Learning should be an essential part of our daily lives. No matter your interests, reading; travelling; public speaking; cooking classes or doing crossword puzzles, all add to the pleasure of daily life’s lessons. The end result is we are happier for accomplishments achieved – large or small. And, happiness leads to a more balanced and healthier life.
A number of my friends have recently determined to pick up college studies that they had missed when they were younger. Some wanted to complete degrees that were started and never completed. Others had interests they felt would be enhanced by taking specific courses that were designed to complement their life’s activities. In both instances, the individuals believed the lessons made their lives more enjoyable and worthwhile.
It hasn’t been too many years ago, that people looked toward the age of sixty-five as being close to life’s end. In truth, that was usually the norm rather than the exception. The actuary tables of that day strongly indicated life expectancy for men was to cease in the mid-sixties. Consequently, a lot of males gave up at that age and stopped looking toward the future. Times have certainly changed. Today, life expectancy has moved toward the early eighties for men and even longer for woman. Obviously, that is due in no small part to the increases in the efficiencies of health care and preventive medicine. On the other hand, men and women today are seeking more knowledge and ways of improving their lifestyles. The results can be seen in an older population that is not satisfied with retirement, but want to continue in the work force as well as remain active in a variety self indulgences. Try getting a tee-time on your local golf course on the weekend if you think I’m wrong.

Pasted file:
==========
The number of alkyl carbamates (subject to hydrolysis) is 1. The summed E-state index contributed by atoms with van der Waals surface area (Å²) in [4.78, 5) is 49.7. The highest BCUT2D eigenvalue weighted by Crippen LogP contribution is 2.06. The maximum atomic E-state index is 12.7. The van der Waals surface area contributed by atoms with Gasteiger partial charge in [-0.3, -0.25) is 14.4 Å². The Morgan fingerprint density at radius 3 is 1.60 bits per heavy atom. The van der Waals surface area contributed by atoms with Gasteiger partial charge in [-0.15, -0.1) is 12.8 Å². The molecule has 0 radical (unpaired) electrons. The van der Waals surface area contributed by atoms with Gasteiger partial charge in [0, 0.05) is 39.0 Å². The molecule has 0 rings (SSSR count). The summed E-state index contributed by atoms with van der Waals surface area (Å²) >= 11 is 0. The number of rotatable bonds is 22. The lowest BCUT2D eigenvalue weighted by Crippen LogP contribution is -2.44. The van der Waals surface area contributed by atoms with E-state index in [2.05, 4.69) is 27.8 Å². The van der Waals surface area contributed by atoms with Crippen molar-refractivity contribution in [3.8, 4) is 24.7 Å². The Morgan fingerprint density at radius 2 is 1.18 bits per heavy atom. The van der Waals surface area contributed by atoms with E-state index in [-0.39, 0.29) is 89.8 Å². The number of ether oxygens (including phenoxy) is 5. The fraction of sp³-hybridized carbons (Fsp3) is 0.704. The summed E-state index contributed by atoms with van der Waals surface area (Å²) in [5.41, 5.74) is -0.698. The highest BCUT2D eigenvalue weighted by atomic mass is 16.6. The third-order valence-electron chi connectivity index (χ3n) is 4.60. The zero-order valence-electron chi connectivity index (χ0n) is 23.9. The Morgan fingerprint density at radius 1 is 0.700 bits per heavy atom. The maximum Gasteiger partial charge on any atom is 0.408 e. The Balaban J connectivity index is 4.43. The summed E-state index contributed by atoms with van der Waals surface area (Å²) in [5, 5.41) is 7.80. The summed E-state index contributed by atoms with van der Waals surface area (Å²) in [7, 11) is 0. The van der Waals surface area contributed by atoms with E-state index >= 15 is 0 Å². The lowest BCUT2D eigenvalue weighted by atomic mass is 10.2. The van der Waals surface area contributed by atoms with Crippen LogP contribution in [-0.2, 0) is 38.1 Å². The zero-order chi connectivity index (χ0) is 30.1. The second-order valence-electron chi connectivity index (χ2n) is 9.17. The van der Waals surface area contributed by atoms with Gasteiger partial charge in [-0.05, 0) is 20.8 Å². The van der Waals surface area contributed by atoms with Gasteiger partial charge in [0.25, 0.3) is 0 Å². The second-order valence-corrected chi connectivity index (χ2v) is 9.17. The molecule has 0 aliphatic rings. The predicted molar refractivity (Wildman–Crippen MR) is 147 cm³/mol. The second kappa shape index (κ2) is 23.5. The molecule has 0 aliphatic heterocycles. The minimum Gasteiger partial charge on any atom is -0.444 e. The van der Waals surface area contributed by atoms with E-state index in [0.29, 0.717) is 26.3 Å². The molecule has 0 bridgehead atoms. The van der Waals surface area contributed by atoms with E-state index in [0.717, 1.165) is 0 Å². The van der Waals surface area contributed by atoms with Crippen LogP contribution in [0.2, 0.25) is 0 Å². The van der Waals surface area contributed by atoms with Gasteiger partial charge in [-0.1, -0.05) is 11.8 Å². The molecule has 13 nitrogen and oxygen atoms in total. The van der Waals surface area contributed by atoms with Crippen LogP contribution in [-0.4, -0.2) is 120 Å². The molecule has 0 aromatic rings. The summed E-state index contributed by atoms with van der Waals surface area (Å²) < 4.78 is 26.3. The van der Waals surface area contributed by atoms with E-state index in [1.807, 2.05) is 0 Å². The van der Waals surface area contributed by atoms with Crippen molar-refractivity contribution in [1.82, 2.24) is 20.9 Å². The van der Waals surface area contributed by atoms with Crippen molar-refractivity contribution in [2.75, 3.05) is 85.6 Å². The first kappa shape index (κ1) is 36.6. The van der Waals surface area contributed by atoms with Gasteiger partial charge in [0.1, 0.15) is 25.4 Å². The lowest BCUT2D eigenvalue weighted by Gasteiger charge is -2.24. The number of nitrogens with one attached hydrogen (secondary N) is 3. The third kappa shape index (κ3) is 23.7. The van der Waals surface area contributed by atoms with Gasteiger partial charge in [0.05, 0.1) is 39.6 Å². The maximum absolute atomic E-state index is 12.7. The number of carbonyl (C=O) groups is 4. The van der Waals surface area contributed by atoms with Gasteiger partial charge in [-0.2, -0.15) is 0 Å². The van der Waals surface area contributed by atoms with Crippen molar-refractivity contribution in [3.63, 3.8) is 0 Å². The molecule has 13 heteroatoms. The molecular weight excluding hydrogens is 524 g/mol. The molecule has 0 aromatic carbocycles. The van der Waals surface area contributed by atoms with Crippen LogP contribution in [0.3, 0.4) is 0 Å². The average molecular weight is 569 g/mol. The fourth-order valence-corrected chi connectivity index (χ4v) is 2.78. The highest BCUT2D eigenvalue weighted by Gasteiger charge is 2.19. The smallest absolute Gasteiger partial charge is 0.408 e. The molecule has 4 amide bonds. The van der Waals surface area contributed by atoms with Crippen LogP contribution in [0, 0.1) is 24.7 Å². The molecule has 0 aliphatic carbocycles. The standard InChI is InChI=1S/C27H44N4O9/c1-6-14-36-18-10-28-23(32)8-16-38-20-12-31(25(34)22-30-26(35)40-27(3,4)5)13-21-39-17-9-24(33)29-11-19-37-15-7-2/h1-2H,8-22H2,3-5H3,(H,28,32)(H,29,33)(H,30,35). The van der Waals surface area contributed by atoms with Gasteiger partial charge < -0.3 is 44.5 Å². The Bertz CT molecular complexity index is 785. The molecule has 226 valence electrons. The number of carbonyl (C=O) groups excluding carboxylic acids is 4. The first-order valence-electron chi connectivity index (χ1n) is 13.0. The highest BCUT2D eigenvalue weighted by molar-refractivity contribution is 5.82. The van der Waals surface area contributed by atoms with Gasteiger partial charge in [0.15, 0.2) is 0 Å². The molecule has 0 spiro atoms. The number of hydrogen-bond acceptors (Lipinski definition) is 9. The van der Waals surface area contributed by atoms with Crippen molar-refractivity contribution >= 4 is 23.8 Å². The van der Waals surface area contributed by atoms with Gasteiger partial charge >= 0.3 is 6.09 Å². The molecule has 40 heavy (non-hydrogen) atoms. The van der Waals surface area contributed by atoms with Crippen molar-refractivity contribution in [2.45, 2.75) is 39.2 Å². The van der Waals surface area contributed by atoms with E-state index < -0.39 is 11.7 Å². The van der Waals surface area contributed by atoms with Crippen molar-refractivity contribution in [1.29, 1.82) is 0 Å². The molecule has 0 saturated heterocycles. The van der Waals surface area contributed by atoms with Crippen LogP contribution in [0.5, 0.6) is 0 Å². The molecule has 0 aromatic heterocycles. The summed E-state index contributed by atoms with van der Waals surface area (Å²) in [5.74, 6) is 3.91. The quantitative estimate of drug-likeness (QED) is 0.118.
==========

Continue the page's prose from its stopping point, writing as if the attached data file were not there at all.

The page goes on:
There was a recent television news program featuring a man who was 104 in age and just completed his sixth 26-mile marathon in just over eight hours. And, a woman who had her right leg amputated at birth, but plays and teaches golf to those handicapped. By the way, she turned pro in 2003 and played on the Futures Tour for three years. She will tell you that she never gave up and never stopped learning.
Recently, I have had the opportunity of witnessing first hand a large number of men and women of varying age applying their skills to second and even third job offerings. For the most part, they had one thing in common, they were in their sixties and seventies. Most were college educated and had worked and retired from a variety of professions, but did not want to stop the daily activity of getting out of bed and working – even if it was on a limited basis. According to the management of these firms, these older individuals were their best workers on staff, and their experience level made them valuable assets to their new companies. It was not unusual to find upper management asking these older clerks and cashiers questions about company policies and performance.
Yes, it is a different world and one where learning lessons never ceases. Who knows, but we could be looking at a time in the very near future when people nearing the century mark will advise us younger “seniors” how to stock a shelf or sell a product.